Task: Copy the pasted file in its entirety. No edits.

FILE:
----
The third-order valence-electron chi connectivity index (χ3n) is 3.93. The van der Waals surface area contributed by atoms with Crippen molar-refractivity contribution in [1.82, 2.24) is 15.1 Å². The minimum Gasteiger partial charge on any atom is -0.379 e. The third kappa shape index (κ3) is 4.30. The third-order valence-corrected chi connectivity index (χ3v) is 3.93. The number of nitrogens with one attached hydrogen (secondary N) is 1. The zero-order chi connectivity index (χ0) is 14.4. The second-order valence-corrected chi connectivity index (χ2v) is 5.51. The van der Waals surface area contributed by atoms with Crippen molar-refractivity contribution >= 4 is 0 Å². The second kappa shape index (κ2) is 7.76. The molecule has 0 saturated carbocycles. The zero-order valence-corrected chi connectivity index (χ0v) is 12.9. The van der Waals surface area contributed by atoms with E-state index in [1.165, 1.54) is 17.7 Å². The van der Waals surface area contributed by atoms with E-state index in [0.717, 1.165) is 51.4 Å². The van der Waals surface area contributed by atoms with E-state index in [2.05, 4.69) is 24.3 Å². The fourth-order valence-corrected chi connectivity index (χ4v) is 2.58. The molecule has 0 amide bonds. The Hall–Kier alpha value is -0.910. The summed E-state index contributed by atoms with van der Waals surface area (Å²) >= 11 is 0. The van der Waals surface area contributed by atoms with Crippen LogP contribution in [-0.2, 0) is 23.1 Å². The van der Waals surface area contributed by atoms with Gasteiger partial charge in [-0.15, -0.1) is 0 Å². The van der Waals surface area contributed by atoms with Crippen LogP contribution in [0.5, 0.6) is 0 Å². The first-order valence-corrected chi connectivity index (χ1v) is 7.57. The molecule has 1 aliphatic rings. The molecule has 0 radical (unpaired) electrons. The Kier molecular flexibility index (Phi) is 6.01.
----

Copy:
The third-order valence-electron chi connectivity index (χ3n) is 3.93. The van der Waals surface area contributed by atoms with Crippen molar-refractivity contribution in [1.82, 2.24) is 15.1 Å². The minimum Gasteiger partial charge on any atom is -0.379 e. The third kappa shape index (κ3) is 4.30. The third-order valence-corrected chi connectivity index (χ3v) is 3.93. The number of nitrogens with one attached hydrogen (secondary N) is 1. The zero-order chi connectivity index (χ0) is 14.4. The second-order valence-corrected chi connectivity index (χ2v) is 5.51. The van der Waals surface area contributed by atoms with Crippen molar-refractivity contribution >= 4 is 0 Å². The second kappa shape index (κ2) is 7.76. The molecule has 0 saturated carbocycles. The zero-order valence-corrected chi connectivity index (χ0v) is 12.9. The van der Waals surface area contributed by atoms with E-state index in [1.165, 1.54) is 17.7 Å². The van der Waals surface area contributed by atoms with E-state index in [0.717, 1.165) is 51.4 Å². The van der Waals surface area contributed by atoms with E-state index in [2.05, 4.69) is 24.3 Å². The fourth-order valence-corrected chi connectivity index (χ4v) is 2.58. The molecule has 0 amide bonds. The Hall–Kier alpha value is -0.910. The summed E-state index contributed by atoms with van der Waals surface area (Å²) >= 11 is 0. The van der Waals surface area contributed by atoms with Crippen LogP contribution in [-0.2, 0) is 23.1 Å². The van der Waals surface area contributed by atoms with Gasteiger partial charge in [-0.15, -0.1) is 0 Å². The van der Waals surface area contributed by atoms with Crippen LogP contribution in [0.5, 0.6) is 0 Å². The first-order valence-corrected chi connectivity index (χ1v) is 7.57. The molecule has 1 aliphatic rings. The molecule has 0 radical (unpaired) electrons. The Kier molecular flexibility index (Phi) is 6.01.